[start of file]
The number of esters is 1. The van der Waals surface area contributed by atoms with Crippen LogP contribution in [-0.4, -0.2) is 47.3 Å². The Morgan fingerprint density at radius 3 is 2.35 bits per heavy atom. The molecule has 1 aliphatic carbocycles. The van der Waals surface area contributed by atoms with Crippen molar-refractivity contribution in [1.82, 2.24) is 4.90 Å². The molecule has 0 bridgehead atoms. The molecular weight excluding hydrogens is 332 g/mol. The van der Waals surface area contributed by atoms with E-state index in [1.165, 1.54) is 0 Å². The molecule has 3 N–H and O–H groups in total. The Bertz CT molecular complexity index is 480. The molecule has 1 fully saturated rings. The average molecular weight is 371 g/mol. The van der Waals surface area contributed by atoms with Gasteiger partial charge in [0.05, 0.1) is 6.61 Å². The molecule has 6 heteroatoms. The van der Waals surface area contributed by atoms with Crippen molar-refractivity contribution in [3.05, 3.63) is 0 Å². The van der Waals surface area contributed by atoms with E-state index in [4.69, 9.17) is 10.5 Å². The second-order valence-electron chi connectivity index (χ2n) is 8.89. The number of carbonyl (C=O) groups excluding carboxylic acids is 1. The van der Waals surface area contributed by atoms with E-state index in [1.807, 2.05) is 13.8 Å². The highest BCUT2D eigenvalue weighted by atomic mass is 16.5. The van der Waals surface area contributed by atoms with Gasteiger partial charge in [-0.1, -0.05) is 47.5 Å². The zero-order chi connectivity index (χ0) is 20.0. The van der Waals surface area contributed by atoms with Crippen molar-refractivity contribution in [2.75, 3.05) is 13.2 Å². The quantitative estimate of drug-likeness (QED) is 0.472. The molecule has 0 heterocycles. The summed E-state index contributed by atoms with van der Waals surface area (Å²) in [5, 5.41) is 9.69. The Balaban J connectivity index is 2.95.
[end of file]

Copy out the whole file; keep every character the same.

The number of esters is 1. The van der Waals surface area contributed by atoms with Crippen LogP contribution in [-0.4, -0.2) is 47.3 Å². The Morgan fingerprint density at radius 3 is 2.35 bits per heavy atom. The molecule has 1 aliphatic carbocycles. The van der Waals surface area contributed by atoms with Crippen molar-refractivity contribution in [1.82, 2.24) is 4.90 Å². The molecule has 0 bridgehead atoms. The molecular weight excluding hydrogens is 332 g/mol. The van der Waals surface area contributed by atoms with E-state index in [1.165, 1.54) is 0 Å². The molecule has 3 N–H and O–H groups in total. The Bertz CT molecular complexity index is 480. The molecule has 1 fully saturated rings. The average molecular weight is 371 g/mol. The van der Waals surface area contributed by atoms with Gasteiger partial charge in [0.05, 0.1) is 6.61 Å². The molecule has 6 heteroatoms. The van der Waals surface area contributed by atoms with Crippen molar-refractivity contribution in [3.05, 3.63) is 0 Å². The van der Waals surface area contributed by atoms with E-state index in [4.69, 9.17) is 10.5 Å². The second-order valence-electron chi connectivity index (χ2n) is 8.89. The number of carbonyl (C=O) groups excluding carboxylic acids is 1. The van der Waals surface area contributed by atoms with E-state index in [1.807, 2.05) is 13.8 Å². The highest BCUT2D eigenvalue weighted by atomic mass is 16.5. The van der Waals surface area contributed by atoms with Gasteiger partial charge in [-0.1, -0.05) is 47.5 Å². The zero-order chi connectivity index (χ0) is 20.0. The van der Waals surface area contributed by atoms with Crippen molar-refractivity contribution in [2.75, 3.05) is 13.2 Å². The quantitative estimate of drug-likeness (QED) is 0.472. The molecule has 0 heterocycles. The summed E-state index contributed by atoms with van der Waals surface area (Å²) in [5, 5.41) is 9.69. The Balaban J connectivity index is 2.95.